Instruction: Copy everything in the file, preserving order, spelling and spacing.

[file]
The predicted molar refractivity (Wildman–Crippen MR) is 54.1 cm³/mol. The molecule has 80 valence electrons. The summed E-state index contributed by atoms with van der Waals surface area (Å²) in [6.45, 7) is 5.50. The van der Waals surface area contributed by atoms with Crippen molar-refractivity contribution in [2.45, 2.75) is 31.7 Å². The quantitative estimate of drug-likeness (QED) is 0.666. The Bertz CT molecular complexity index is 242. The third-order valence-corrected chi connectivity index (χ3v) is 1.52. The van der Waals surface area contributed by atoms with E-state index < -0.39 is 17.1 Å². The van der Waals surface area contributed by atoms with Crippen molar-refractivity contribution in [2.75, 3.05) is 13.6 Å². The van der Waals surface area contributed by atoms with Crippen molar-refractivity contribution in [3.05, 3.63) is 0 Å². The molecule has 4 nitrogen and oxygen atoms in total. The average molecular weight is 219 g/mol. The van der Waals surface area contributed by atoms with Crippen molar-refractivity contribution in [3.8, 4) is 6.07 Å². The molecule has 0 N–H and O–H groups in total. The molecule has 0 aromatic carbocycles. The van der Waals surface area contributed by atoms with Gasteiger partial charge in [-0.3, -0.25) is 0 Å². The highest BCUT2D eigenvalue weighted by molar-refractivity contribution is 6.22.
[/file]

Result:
The predicted molar refractivity (Wildman–Crippen MR) is 54.1 cm³/mol. The molecule has 80 valence electrons. The summed E-state index contributed by atoms with van der Waals surface area (Å²) in [6.45, 7) is 5.50. The van der Waals surface area contributed by atoms with Crippen molar-refractivity contribution in [2.45, 2.75) is 31.7 Å². The quantitative estimate of drug-likeness (QED) is 0.666. The Bertz CT molecular complexity index is 242. The third-order valence-corrected chi connectivity index (χ3v) is 1.52. The van der Waals surface area contributed by atoms with E-state index < -0.39 is 17.1 Å². The van der Waals surface area contributed by atoms with Crippen molar-refractivity contribution in [2.75, 3.05) is 13.6 Å². The van der Waals surface area contributed by atoms with Crippen molar-refractivity contribution in [3.05, 3.63) is 0 Å². The molecule has 4 nitrogen and oxygen atoms in total. The average molecular weight is 219 g/mol. The van der Waals surface area contributed by atoms with Crippen molar-refractivity contribution in [3.8, 4) is 6.07 Å². The molecule has 0 N–H and O–H groups in total. The molecule has 0 aromatic carbocycles. The van der Waals surface area contributed by atoms with Gasteiger partial charge in [-0.3, -0.25) is 0 Å². The highest BCUT2D eigenvalue weighted by molar-refractivity contribution is 6.22.